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Meanwhile, history was working against Bordin. No male Olympic marathon champion had ever won Boston. "In 1988 I came not to risk," Bordin had said of his one previous run in Boston, in which he finished fourth. "Now I want to risk everything."
Wisely, though, Bordin had not risked everything. He had prepared carefully for Boston's hills, training in the Canary Islands at an altitude of 6,700 feet. When he heard 4:26 at the first mile, he backed off, letting Ikangaa and the others go their merry way. "I was 99 percent sure they would come back," he said after the race.
On Heartbreak Hill the gamble paid off. Ikangaa's mind had grown fuzzy with fatigue, and he drifted into the middle of the road. Bordin swept by, hugging the curb, and instantly Ikangaa was broken. Crossing a bridge near Fenway Park, Bordin looked back along Beacon Street. He saw nothing but a gantlet of enraptured spectators.
Bordin hit the tape in 2:08:19, the second-fastest time in Boston history. Ikangaa also set a record—for frustration. He finished second for the third year in a row, in 2:09:52. On the press room stage he paced disconsolately, his head bowed, before finally being persuaded to take his seat. "I am very, very disappointed," he said. "Some things I cannot control."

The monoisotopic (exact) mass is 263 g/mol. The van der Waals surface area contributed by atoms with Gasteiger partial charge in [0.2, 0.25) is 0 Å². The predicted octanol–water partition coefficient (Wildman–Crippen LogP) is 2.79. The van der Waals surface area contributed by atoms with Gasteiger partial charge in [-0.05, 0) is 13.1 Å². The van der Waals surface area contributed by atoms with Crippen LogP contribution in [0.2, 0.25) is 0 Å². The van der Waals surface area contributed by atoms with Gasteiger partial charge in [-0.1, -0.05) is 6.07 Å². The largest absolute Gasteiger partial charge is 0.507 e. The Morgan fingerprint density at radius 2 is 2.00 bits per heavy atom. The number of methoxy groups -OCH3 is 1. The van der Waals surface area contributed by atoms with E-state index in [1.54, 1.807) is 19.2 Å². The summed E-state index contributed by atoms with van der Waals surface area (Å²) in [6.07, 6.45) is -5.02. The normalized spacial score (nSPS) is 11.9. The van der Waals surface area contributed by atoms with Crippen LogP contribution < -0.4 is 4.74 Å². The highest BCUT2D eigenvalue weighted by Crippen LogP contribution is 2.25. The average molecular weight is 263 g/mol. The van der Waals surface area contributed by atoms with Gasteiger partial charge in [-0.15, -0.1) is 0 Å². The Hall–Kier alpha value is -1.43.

The women's race was business as usual for world and 1988 Olympic marathon champion Rosa Mota of Portugal. Although her clocking of 2:25:23 was the slowest of her women's-record three Boston victories, Mota led from start to finish, beating Uta Pippig of West Germany.
With his dramatic victory on Monday, Bordin seems at last to have recovered from the celebration his countrymen threw in honor of his win in Seoul. "Life became very hard at first," said Bordin, "because all the people in Italy wanted to meet me. So they organized parties."
The affable Bordin had trouble saying no, and la dolce vita took its toll. He missed Boston last year with an Achilles injury and then caught pneumonia. He bounced back quickly and finished third in New York on just two months' training.
Although Bordin is something of a comedian, he acutely feels his responsibility to his countrymen, some of whom cross themselves in his presence. "The champion in every sport has to give back something," says Bordin. "If, as you say in America, you have a big head, you do not help. But if you are normal, the young boys will think they can do it too."